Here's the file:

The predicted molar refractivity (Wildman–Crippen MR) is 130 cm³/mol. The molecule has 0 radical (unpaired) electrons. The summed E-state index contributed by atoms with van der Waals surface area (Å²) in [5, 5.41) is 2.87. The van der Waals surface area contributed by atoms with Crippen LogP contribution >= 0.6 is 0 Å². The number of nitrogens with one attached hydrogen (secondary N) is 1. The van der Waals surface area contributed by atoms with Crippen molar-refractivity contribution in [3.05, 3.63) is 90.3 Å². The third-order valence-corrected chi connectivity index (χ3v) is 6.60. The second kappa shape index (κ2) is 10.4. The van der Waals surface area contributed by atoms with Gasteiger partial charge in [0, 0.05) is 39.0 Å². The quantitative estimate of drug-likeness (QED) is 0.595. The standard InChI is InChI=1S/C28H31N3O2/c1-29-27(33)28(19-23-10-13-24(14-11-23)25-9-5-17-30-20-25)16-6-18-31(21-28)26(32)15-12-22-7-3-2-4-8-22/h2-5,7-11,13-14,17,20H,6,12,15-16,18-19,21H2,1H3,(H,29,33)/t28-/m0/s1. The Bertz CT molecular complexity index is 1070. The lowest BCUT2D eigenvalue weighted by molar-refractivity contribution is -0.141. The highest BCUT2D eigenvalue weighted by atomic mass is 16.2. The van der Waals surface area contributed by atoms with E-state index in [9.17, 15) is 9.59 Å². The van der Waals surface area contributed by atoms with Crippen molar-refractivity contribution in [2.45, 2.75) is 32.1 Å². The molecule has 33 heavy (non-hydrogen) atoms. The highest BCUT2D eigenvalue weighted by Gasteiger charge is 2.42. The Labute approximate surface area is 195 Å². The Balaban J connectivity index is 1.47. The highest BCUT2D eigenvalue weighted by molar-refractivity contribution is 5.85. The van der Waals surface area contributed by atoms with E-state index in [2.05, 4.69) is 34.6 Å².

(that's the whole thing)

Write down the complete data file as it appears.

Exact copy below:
The predicted molar refractivity (Wildman–Crippen MR) is 130 cm³/mol. The molecule has 0 radical (unpaired) electrons. The summed E-state index contributed by atoms with van der Waals surface area (Å²) in [5, 5.41) is 2.87. The van der Waals surface area contributed by atoms with Crippen LogP contribution >= 0.6 is 0 Å². The number of nitrogens with one attached hydrogen (secondary N) is 1. The van der Waals surface area contributed by atoms with Crippen molar-refractivity contribution in [3.05, 3.63) is 90.3 Å². The third-order valence-corrected chi connectivity index (χ3v) is 6.60. The second kappa shape index (κ2) is 10.4. The van der Waals surface area contributed by atoms with Gasteiger partial charge in [0, 0.05) is 39.0 Å². The quantitative estimate of drug-likeness (QED) is 0.595. The standard InChI is InChI=1S/C28H31N3O2/c1-29-27(33)28(19-23-10-13-24(14-11-23)25-9-5-17-30-20-25)16-6-18-31(21-28)26(32)15-12-22-7-3-2-4-8-22/h2-5,7-11,13-14,17,20H,6,12,15-16,18-19,21H2,1H3,(H,29,33)/t28-/m0/s1. The Bertz CT molecular complexity index is 1070. The lowest BCUT2D eigenvalue weighted by molar-refractivity contribution is -0.141. The highest BCUT2D eigenvalue weighted by atomic mass is 16.2. The van der Waals surface area contributed by atoms with E-state index in [9.17, 15) is 9.59 Å². The van der Waals surface area contributed by atoms with Crippen molar-refractivity contribution in [2.45, 2.75) is 32.1 Å². The molecule has 33 heavy (non-hydrogen) atoms. The highest BCUT2D eigenvalue weighted by Gasteiger charge is 2.42. The Labute approximate surface area is 195 Å². The Balaban J connectivity index is 1.47. The highest BCUT2D eigenvalue weighted by molar-refractivity contribution is 5.85. The van der Waals surface area contributed by atoms with E-state index in [2.05, 4.69) is 34.6 Å².